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Astrup Fearnley Museeet opens Takashi Murakami's first solo exhibition in Scandinavia
Installation view.

OSLO.- Astrup Fearnley Museeet is the first museum in Scandinavia to present a solo exhibition focusing on the world-famous Japanese artist Takashi Murakami (b. 1962, Tokyo). Murakami has been extremely visible on the international art scene during the past twenty years, but he has also taken an active role within the Japanese art world, redefining the position of the artist through his involvement in different arenas of society. The exhibition Murakami by Murakami features not only his artworks, but also aspects of his activities as a filmmaker, collector, gallerist and cultural entrepreneur.

The exhibition presents the visual artist through selections from two of his outstanding bodies of work. One comprises his early works, marked by references to popular culture, capitalism and the cultural “flattening” of Japanese culture, represented by his creation of the figure DOB and the concept of Superflat. The other offers a selection of more recent works in which Murakami has developed a thoughtful personal dialogue with Japanese historical and religious paintings. A film programme, including weekly screenings of the feature film Jellyfish Eyes (2013), presents Murakami as a filmmaker. The exhibition also includes two “exhibitions within the exhibition”, curated by Murakami himself. One features historic Japanese ceramics and scrolls from the artist’s own collection, and the other comprises selected works by thirteen contemporary Japanese artists who are connected with his Kaikai Kiki Gallery. Together, these elements of the artist’s practice provide a compelling insight into the complex and fascinating Murakami universe.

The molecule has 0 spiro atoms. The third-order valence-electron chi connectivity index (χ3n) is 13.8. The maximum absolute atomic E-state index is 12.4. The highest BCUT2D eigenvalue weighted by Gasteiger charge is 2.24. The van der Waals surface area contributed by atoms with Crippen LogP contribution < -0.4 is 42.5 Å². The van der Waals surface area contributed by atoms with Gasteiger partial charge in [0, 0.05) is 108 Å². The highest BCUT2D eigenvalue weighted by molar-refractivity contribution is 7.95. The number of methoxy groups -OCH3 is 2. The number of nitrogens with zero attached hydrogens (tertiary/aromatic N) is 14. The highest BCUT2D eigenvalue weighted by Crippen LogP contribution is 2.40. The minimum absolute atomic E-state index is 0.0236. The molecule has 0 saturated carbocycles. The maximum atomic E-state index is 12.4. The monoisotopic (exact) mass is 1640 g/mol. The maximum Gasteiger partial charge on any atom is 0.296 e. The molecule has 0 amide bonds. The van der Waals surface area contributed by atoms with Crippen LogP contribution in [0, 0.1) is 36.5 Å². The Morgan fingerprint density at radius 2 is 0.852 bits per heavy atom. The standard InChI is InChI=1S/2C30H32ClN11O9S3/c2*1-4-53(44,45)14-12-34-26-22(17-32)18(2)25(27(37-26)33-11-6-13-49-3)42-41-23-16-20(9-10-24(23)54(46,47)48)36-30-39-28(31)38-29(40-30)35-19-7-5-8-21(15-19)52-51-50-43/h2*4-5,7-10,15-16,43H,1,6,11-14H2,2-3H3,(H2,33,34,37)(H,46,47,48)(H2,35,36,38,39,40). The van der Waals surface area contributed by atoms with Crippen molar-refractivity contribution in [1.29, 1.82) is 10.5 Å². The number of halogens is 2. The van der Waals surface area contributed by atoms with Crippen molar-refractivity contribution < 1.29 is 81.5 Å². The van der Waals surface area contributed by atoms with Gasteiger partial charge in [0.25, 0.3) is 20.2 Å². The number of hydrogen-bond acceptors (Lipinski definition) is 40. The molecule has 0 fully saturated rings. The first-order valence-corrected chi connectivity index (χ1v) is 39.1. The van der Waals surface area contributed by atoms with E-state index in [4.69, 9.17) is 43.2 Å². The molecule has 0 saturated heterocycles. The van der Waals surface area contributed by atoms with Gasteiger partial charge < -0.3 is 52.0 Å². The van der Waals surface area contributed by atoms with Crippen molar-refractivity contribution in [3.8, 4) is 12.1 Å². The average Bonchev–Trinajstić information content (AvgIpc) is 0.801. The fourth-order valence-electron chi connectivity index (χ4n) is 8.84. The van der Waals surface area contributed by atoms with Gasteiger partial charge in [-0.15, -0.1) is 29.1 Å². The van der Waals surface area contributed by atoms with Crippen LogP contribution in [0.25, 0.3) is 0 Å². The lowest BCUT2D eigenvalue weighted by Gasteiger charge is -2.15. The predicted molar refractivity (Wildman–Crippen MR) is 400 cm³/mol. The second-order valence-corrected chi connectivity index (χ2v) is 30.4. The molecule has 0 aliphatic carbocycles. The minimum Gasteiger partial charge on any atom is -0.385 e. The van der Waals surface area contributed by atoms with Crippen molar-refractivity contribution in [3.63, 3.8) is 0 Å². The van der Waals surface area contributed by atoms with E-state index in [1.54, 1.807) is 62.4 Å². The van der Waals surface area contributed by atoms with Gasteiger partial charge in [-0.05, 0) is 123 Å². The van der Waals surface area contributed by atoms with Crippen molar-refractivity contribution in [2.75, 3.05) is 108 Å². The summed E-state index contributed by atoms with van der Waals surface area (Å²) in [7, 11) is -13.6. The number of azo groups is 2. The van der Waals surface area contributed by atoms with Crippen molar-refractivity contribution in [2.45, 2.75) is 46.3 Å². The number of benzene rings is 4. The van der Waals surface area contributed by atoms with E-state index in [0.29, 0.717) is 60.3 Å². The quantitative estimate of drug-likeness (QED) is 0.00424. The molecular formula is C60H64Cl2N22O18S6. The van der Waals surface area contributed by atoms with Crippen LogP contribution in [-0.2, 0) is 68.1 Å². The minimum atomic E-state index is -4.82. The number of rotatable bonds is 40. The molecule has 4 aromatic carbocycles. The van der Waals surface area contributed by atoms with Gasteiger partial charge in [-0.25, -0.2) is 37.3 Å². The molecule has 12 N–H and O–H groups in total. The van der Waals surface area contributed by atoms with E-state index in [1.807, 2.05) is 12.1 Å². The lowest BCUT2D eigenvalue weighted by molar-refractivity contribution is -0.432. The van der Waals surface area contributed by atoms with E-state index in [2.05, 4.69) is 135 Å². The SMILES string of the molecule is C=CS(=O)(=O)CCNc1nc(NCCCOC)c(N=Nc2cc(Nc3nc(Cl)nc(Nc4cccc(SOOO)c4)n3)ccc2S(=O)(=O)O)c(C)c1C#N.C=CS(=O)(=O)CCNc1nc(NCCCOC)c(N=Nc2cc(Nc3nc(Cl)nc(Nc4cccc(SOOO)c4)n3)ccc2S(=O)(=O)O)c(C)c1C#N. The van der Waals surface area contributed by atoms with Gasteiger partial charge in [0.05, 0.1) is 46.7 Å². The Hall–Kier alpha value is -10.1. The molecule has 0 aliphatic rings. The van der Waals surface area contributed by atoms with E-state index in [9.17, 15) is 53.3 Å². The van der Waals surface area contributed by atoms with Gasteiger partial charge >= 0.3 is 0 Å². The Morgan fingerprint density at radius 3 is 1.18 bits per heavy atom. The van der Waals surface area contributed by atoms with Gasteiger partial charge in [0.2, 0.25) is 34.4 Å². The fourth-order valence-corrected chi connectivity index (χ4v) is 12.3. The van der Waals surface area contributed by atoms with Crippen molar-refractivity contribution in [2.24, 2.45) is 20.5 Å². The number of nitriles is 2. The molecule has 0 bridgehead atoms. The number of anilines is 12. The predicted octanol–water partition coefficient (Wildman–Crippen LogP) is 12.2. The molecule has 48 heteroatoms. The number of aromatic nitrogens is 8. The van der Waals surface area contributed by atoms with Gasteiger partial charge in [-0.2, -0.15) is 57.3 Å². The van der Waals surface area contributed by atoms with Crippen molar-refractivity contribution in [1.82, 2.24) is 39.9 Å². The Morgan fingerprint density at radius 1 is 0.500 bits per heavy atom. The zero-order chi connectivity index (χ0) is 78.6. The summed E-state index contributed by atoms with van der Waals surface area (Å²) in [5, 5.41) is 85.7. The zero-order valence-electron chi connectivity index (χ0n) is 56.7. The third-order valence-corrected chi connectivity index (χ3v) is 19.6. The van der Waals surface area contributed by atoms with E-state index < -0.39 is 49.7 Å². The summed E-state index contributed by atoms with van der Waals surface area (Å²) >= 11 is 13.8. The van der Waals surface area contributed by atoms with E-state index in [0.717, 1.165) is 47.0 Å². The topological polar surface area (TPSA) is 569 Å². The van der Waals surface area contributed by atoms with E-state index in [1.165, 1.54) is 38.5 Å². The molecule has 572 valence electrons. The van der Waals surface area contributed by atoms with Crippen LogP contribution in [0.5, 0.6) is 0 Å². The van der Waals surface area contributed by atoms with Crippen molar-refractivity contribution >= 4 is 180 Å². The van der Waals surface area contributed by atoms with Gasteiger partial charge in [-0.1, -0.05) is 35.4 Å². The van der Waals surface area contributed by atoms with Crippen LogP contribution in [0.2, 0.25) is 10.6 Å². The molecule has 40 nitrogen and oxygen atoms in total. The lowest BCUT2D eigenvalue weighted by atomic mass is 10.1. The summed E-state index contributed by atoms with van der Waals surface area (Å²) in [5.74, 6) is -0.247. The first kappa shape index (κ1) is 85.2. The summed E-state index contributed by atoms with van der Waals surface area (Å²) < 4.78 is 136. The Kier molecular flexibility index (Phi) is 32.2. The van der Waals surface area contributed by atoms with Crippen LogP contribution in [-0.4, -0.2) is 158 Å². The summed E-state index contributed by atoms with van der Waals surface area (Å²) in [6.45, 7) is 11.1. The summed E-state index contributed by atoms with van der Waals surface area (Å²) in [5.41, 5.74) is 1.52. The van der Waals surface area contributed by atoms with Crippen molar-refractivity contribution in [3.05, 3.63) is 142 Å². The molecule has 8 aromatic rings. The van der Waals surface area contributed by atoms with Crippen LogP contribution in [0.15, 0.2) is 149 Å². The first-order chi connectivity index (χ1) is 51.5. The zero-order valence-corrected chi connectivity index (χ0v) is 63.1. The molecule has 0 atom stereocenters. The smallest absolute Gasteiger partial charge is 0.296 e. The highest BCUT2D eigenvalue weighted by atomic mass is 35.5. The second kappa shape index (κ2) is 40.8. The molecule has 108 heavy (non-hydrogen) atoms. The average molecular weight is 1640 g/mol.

The Art of Murakami – from DOB to Arhats
Japanese art and culture have served as a continuing source of inspiration for Murakami. Since the beginning of his career he has combined his background in Japanese Nihonga painting with contemporary expressions based on popular culture. Murakami’s early artistic practice was characterized by references to the world of consumption and Japanese popular culture such as manga and anime. The artist himself has stated that the infantilisation of Japanese culture, and its cultivation of childish qualities, must be seen in the context of Japan’s defeat in World War II and its subsequent subordination to the cultural hegemony of the USA. Inspired by manga and anime, he attempted to integrate this aesthetic into a more refined art form and to break down the boundaries between “high” and “low” culture. His cartoon-like character DOB is central in this context, and as Murakami’s artistic practice developed, DOB acquired a number of complex roles in expressing larger thematic structures and theatrical emotions. Murakami’s early anime-inspired sculptures also raise controversial questions about the boundaries between high and low culture, between branded commodities and personal modes of expression, and between mass production and handicraft.

In the past few years, Murakami has changed course and has developed a thoughtful dialogue with Japanese historical and religious paintings. Religious motifs acquired new relevance and meaning for the artist in 2011, when Japan was struck by one of its worst natural disasters in centuries: the earthquake, tsunami and Fukushima nuclear accident. As a result of this national crisis, he recognized the role of art and religion in the face of a disaster, and looked toward traditional Japanese Buddhist art for inspiration. In this context, he launched a series of paintings of arhats. An arhat is an enlightened person who has attained nirvana, but who nevertheless remains in the world in order to spread the teachings of Buddha. According to the Buddhist faith, the arhats flocked to disaster areas in order to use their supernatural healing powers to help people in need. Murakami brings important models from art history into play, such as the painting The Five Hundred Arhats by Kanō Kazunobu, which was painted during and after the severe earthquake in Japan in 1855. In 2012 Murakami presented his own version, The 500 Arhats, in the form of a 100-metre-long painting that is regarded as one of his most significant works. The arhat paintings in the exhibition Murakami by Murakami are a continuation of this project.